Take a Germany Road Trip

Looking for the ultimate roadtrip? Why not start at the beginning – where the automobile was dreamed up in Germany.

I walk into the rental car office and the two people behind the counter are chatting away in German.  The young man looks up at me and says English or German? I answered “English” and smiled. And then as if someone flipped a switch, a barrage of English came out of his mouth.  My first gut reaction was awe.  I’m still amazed that people can speak multiple languages because it’s something I can’t do.  I’m fascinated by it; I hold it on a pedestal of curiosity, much like pregnancy and childbirth.

He took me outside to show me the rental car and look it over.   Much to my surprise and shock, he got in the car with me and sat in the passenger seat. He then proceeded to go through every gadget with me even showing me the navigation system and ensuring it was all setup in English.  I’ve never had anyone sit with me and show me how to use the car or all the buttons…normally they just give you the key and say, “come back if something is wrong” and I’m left looking at the dashboard wondering what all the stuff is and how to turn on my lights. As he flashed me a smile and I pulled off the lot, I thought to myself, this is my first dose of the famed automotive German precision and quality.

Start Your Engines!

I normally love taking back roads, but I was in Germany, so you can bet I was going to hop on the Autobahn.

The first step was getting used to my rental car. I haven’t owned a car for 13 years, so every time I get in a new car I’m amazed at the new technology, today’s cars seem to practically drive themselves! It tells me the speed limit on my dash and gives me traffic updates (in German), beeps at me as someone passes me, and magically runs it’s own windshield wipers and lights. Not only did the car take getting used to, but so did the autobahn. I started out pretty cautious as cars blew past me like a blur and eventually got my speed up to par.

After two weeks driving around central Germany, I was a pro – and you can be too. Rent a car, don’t be afraid to be a speed demon, and enjoy these sites on a German Road Trip!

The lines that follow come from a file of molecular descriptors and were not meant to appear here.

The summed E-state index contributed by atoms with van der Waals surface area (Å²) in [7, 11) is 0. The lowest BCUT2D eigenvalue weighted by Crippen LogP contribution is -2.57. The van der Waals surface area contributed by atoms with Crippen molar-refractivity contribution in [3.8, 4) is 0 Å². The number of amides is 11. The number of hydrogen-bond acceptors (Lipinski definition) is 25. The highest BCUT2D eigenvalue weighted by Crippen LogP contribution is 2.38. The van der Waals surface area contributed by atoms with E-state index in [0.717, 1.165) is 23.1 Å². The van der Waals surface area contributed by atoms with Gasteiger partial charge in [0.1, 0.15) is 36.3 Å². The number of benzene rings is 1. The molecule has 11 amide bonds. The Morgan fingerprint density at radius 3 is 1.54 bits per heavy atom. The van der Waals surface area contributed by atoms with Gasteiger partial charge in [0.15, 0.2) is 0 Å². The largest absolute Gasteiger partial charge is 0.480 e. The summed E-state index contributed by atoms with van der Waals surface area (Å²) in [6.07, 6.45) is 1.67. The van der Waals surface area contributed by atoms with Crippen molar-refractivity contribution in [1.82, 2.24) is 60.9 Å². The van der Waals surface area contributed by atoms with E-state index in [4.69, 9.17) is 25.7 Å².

Posts In This Series:

How You Can Take a Made in Germany Road Trip

Posted by on March 10, 2016

Made in Germany Road Trip

There’s something about my Made in Germany road trip that felt cathartic. It stirred so many memories of my childhood and my trips to my grandparent’s homes. At times it felt I was getting the missing pieces to a puzzle I started 40+ years ago about my upbringing and family. Little things jarred memories – […]

Town of Cards

Posted by on March 8, 2016

skat card game germany

The table is filled with drinks; pints of beer, German diesel (beer and coke), and glasses of wine. There’s music in the background, it sounds familiar to me as it echoes throughout the empty bar. My brain suddenly places it – Edelweiss from Sound of Music – a grin creeps across my face as I […]

The Best of the Wurst and the History of the German Bratwurst

Posted by on February 25, 2016

I drove into the little hamlet of Holzhausen Germany, nestled in the rolling hills and blanketed in morning fog; it seemed like a German fairy tale. Everything and every person were rather precise, reserved, serious, and orderly in the little German town, just as one would expect. However on the outskirts of Holzhausen there lived […]

How Germany Stolle Christmas

Posted by on December 8, 2015

No, Germany didn’t sneak into Whoville and actually steel Christmas, but if the Grinch had wandered into Annaberg Germany to steal Christmas his bag of contraband would have most certainly been weighted down with German Stollen Cake. I’m not sure that he would have made it back to his perch on the mountaintop. Butter Stollen […]

7 Things You Learn Inside a Restaurant Kitchen

Posted by on March 3, 2016

They appeared to glide around the small space as if they had been dancing together for years. Each knowing the other persons next move; it was beautiful fluid movement however it wasn’t accompanied by the typical German waltzing music. There was no music at all; the only noise was clanking pans, ovens slamming shut, and […]